This winter has brought unusually icy and rainy weather to Southern Europe, causing floods and ruining the Mediterranean vegetable crops on which British grocery stores rely. As a result, zucchini have all but disappeared from British shelves, while eggplants can go for as much as $1.50 apiece. Certain supermarkets have rationed iceberg lettuces and heads of broccoli per customer to make sure stocks last. There is even talk of people stockpiling greens and reselling them for huge profits.
Green advocates have been urging Britons to eat local, seasonal produce for years. Right now, it seems that we don’t really have a choice.
This mix of high prices and shortages is clearly a crisis of sorts, but exactly what sort of crisis it is remains open to question. Is it a sign that climate change-induced extreme weather poses a threat to Britain’s food security? Is it a warning to rely less on non-local, non-seasonal foods? Or is it a sign that Britain’s supply system—rather than agricultural production itself—is broken?
While unusually harsh conditions have hit from Istanbul to Lisbon, it’s extreme weather in Spain that has hit Britain’s food stocks hardest. Snow has fallen in places like the province of Murcia, where it has previously been all but unknown away from the mountaintops. All of Northern Europe imports some Spanish produce, but while prices have risen elsewhere, it’s only in Britain where there is talk of crisis. Indeed, when the issue has appeared in the European press, it’s been covered as a predominantly British problem.
So dependent is the U.K. on other countries’ crops that 50 percent of the vegetables and 90 percent of the fruit in Britain is non-domestic. A little over half of these imported vegetables come to Britain from Spain.
That heavy reliance on foreign produce, more than bad Spanish weather per se, is arguably the real problem right now. As Kierra Box, a food campaigner at Friends of the Earth, told CityLab, crops grown out of season are especially at risk. “The question is whether weather has become too extreme to deliver the foods that we're used to, rather than whether it has become too extreme for plants that are actually indigenous to those areas [and] grown in season,” she says.
“We need to change our expectations of what foods are available and when,” she adds. “Rather than continuing to try to force production of unseasonal foods grown in the wrong climate at the wrong time of the year, we need to become more realistic. We can't go into meltdown if salad isn't available in the shops all winter.”
For Adam Smith, founder of food-waste-busting nonprofit the Real Junk Food Project, the key issue is a broken food supply system. While lettuce shortages have hit the headlines, the sense of panic many reports portray bears no relation to the picture picked up on the ground by the Real Junk Food Project, which redirects unused, donated food supplies to a chain of not-for-profit cafés and a warehouse supermarket in Leeds.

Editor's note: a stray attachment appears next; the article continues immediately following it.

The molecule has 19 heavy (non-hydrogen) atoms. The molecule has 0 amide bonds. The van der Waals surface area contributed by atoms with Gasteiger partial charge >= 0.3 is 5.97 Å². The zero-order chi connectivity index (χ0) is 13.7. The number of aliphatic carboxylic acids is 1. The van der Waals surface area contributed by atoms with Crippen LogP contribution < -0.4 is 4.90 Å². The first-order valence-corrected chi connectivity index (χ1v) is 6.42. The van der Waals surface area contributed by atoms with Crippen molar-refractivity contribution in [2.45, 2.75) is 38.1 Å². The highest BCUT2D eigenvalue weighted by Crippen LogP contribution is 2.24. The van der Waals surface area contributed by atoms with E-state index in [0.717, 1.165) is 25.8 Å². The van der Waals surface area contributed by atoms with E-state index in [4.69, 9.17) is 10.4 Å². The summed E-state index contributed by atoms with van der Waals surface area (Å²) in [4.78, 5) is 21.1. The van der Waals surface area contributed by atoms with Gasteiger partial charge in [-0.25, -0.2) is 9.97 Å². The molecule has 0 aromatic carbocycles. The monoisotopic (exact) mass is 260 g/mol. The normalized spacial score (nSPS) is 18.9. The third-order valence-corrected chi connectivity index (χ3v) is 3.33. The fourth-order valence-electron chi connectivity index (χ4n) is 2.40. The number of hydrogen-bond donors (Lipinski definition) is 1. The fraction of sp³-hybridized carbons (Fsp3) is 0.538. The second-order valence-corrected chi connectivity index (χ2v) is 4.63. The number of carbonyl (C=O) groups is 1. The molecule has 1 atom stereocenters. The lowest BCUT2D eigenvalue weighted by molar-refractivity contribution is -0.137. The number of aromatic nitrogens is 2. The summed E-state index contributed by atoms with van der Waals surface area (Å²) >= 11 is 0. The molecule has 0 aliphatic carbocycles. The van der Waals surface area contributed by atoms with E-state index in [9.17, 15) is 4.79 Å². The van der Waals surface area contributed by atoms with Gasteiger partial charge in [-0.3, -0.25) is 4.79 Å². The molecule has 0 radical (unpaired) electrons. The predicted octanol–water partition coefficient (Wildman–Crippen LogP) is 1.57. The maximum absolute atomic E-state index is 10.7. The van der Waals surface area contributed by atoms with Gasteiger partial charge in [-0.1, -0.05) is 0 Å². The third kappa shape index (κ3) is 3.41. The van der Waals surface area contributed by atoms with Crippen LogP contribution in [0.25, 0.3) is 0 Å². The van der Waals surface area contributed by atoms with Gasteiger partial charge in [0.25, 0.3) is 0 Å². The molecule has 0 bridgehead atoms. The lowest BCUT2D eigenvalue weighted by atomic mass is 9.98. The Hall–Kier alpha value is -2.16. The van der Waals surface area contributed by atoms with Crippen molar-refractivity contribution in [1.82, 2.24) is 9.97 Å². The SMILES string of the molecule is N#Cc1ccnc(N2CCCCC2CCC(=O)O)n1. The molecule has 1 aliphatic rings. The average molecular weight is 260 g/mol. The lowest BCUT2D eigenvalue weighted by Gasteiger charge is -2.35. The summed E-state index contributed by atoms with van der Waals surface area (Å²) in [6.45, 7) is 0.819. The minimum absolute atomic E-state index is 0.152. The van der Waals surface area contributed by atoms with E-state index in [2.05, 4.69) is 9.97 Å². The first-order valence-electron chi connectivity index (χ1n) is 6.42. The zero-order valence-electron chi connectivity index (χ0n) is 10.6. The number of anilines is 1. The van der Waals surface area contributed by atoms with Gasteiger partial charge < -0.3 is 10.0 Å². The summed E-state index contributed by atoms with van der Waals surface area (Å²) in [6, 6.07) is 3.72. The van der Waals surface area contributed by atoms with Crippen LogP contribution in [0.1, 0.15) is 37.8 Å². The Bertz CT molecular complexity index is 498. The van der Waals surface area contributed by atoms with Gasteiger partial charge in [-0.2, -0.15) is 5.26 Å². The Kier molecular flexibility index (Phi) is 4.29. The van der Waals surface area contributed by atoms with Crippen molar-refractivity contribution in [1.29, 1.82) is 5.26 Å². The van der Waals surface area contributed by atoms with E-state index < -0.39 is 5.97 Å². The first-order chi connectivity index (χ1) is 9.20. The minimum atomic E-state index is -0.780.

“No one's running round desperate to buy iceberg lettuce. It's not happening,” Smith says. “During the week that Tesco's was rationing iceberg lettuces, we saw photos of [rival supermarket chain] Morrison's down the road throwing them out.” Plus, he continues, “why are we even worrying about why we've not got bloody iceberg lettuce in the middle of winter?” Smith advocates a system that doesn’t depend on foreign-grown food “when we can grow our own equivalents—and then still throw a lot of it out when it actually arrives."
The waste Smith refers to here is disappointingly standard. According to Box, around a third of E.U. food production is discarded somewhere along the line, either because it doesn’t fit exacting aesthetic standards that have no connection to taste or freshness, or because it has passed often-arbitrary sell-by dates. If Britain were prepared to accept extra-nobby carrots and adopted a more rational, flexible approach to assessing the shelf-life of food, it would end up with a far more efficient and possibly more affordable food system. But if winter lettuce from Spain is such a bad idea, what can British people eat in winter if they want to keep scurvy at bay?
Quite a lot, as it happens. Right now, British winter root vegetables, leeks, cabbage, Brussels sprouts, and kale are all in season. (Kale has never quite reached the apogee of hipness in Britain that it has in America, because it never really left U.K. supermarket shelves in the first place.) Within a month, British leafy vegetables and spring greens will be in markets again. Such foods may not be exotic, but they are sustainable. Were production to be scaled up, they could also be perfectly affordable. The fact that some British buyers are struggling to pay inflated prices for food that doesn’t normally grow at this time of year even in its country of production is surely a sign that somewhere, somehow, things have gone awry.